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Parks, venues reviewing security measures

New Hampshire Union Leader

April 21. 2013 1:01AM
Like other sports venues, the security measures at Gillette Stadium in Foxborough Mass., are likely to be reviewed. (FILE)

MANCHESTER - Christine Burns headed toward the ticket takers at Delta Dental Stadium on Thursday night, sons Jack and Colin in tow, ready to take in some minor- league baseball. Eager to see the Fisher Cats in action, the mother of two from Hudson said she wasn't going to let any concerns about terrorism get in the way of a night out with her boys.

"They have been looking forward to it for weeks," said Burns. "Of course you think about what happened in Boston, but you have to live, not hide at home. Honestly, I never gave skipping the game a second thought."

In the wake of Monday's terror attacks near the finish line of the Boston Marathon, officials at many venues across the state have taken a second look at security policies. Managers at these facilities said they hope Burns' attitude is shared by others and they continue to attend public events in the weeks and months ahead.

A Delta Dental Stadium spokesman said managers consulted with state and local police last week regarding security procedures at the ballpark. He said fans can expect to experience heightened security procedures, such as bag and backpack searches, as well as other measures he would not divulge.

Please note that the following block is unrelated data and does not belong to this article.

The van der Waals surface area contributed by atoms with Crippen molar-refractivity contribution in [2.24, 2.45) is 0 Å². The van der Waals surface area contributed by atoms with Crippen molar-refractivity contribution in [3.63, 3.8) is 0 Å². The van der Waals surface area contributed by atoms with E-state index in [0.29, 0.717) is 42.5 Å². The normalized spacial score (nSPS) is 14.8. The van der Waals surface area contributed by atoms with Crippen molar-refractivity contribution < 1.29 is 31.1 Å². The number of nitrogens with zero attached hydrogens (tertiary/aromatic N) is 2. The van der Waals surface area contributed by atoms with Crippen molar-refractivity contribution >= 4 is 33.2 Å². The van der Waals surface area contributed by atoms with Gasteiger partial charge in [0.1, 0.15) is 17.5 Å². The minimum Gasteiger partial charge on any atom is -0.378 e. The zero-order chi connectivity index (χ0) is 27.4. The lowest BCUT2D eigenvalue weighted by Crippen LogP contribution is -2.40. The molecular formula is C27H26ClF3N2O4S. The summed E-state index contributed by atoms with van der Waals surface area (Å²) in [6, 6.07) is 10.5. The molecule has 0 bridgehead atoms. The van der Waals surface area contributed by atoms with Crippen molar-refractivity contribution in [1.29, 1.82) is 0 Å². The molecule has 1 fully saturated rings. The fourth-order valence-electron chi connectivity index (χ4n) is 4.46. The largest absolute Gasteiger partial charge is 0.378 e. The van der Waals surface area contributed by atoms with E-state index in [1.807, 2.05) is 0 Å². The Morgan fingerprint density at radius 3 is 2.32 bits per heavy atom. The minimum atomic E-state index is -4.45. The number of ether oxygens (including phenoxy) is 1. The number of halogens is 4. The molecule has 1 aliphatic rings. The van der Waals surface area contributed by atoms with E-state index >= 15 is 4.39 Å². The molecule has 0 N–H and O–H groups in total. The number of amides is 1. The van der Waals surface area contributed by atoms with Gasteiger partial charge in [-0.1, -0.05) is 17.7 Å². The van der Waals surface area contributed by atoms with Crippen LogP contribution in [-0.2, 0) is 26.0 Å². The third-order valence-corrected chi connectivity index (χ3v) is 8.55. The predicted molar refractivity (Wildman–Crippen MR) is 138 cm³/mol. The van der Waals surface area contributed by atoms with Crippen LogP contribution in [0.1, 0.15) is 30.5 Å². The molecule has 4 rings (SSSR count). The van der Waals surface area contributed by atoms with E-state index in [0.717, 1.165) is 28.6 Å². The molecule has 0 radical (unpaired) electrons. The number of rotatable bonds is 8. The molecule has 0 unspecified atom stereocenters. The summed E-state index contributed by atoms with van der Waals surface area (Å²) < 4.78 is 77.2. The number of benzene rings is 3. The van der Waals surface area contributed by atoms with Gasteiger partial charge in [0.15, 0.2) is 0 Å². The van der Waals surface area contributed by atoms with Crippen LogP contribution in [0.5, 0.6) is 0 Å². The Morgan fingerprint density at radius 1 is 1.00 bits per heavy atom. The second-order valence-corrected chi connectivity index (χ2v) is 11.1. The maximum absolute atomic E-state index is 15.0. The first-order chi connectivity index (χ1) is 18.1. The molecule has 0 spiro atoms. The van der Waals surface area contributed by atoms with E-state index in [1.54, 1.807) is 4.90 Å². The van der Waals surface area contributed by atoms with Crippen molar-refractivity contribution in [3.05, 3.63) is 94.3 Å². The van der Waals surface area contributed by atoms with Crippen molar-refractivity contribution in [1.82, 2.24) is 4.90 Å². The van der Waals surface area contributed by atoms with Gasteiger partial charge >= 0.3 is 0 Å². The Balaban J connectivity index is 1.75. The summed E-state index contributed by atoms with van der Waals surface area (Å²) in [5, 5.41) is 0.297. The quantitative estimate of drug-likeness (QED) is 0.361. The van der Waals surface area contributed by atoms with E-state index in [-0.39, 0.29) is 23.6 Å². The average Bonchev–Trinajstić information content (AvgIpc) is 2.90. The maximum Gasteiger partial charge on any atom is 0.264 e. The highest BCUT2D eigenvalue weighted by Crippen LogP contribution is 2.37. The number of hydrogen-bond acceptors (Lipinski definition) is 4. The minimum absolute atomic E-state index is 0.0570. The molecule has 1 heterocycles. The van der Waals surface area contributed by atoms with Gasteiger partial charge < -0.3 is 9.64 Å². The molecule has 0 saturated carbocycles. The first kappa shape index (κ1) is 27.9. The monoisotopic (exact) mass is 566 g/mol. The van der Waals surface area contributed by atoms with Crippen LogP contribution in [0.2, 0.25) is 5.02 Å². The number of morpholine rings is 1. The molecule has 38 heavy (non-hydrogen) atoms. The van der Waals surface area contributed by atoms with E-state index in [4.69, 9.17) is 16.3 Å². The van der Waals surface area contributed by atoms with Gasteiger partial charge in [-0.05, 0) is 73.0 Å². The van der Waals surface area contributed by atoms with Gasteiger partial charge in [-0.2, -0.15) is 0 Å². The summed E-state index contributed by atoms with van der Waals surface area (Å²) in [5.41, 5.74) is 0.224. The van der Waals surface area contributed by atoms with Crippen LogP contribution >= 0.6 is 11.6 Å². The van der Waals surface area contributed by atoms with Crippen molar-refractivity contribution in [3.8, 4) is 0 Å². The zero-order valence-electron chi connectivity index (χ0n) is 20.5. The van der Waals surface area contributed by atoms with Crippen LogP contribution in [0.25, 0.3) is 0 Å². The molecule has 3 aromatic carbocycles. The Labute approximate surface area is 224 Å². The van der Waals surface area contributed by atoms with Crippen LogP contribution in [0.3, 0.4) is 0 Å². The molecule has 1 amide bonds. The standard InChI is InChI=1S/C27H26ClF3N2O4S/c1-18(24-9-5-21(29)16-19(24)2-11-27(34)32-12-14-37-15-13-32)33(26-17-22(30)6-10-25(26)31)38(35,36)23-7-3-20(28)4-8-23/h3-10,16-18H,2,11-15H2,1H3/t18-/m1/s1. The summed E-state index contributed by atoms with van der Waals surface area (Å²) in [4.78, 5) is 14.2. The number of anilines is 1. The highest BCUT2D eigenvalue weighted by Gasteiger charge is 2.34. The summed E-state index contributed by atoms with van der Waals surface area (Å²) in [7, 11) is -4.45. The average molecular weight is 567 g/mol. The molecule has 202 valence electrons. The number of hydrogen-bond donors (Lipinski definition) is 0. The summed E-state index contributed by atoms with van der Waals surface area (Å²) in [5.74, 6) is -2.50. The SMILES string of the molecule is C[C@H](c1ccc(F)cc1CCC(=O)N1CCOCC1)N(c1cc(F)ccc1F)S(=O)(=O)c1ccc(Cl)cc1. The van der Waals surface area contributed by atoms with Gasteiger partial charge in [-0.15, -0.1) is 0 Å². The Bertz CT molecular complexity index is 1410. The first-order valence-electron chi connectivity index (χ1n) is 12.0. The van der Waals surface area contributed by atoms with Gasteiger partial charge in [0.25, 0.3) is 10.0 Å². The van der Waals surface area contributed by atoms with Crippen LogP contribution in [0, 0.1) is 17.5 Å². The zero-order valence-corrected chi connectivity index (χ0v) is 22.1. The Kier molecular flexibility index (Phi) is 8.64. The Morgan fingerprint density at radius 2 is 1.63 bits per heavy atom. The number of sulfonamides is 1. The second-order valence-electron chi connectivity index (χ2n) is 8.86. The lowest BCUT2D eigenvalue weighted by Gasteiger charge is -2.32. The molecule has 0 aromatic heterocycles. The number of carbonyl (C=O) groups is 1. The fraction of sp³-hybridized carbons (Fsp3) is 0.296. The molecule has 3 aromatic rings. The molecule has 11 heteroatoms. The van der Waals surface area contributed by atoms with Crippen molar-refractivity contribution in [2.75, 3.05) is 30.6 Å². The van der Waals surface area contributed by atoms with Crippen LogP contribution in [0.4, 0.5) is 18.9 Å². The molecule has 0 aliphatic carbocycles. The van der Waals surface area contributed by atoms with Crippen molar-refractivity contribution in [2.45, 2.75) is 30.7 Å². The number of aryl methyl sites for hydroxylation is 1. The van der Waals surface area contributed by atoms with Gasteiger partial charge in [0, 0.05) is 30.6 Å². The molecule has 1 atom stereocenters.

Verizon Wireless Arena in Manchester puts a great deal of emphasis on security, too. "As a matter of practice, we always stay current with our security procedures," said Jason Perry, director of sales and marketing. "With the employees and public being our utmost priority, we cannot divulge any security policies, trainings or preparedness we take."

Chris Nicoli, director of marketing at Canobie Lake Park in Salem, said managers at the park are reviewing security procedures. Park security personnel have the right to search bags and backpacks and to conduct patdowns of anyone visiting the park.

"We open next (Friday), so this is something we would be reviewing now anyway, but we're looking at the details in a new light after the events at the marathon," said Nicoli. "We don't anticipate any drop in attendance because of what happened, but we're looking at the possibility."

Organizers of the Manchester Marathon, scheduled to take place Nov. 3 in the Queen City, are looking at how security is handled in Boston and are reviewing their own procedures.

"The Manchester Marathon Association sends its deepest sympathies to all the victims of Monday's tragic events and to all the athletes whose accomplishments were overshadowed by those events," Jennifer Rood, association treasurer, said in an email. "In light of the horrific bombings at the 2013 Boston Marathon, the Manchester Marathon Association will be reviewing its security procedures over the next several months to determine whether additional security procedures and/or a heightened law-enforcement presence is appropriate for future events. We do not anticipate a drop in runner participation or spectator interest as a result of recent events. If anything, the local running community is likely to pull together and make an extra effort to support running and related events."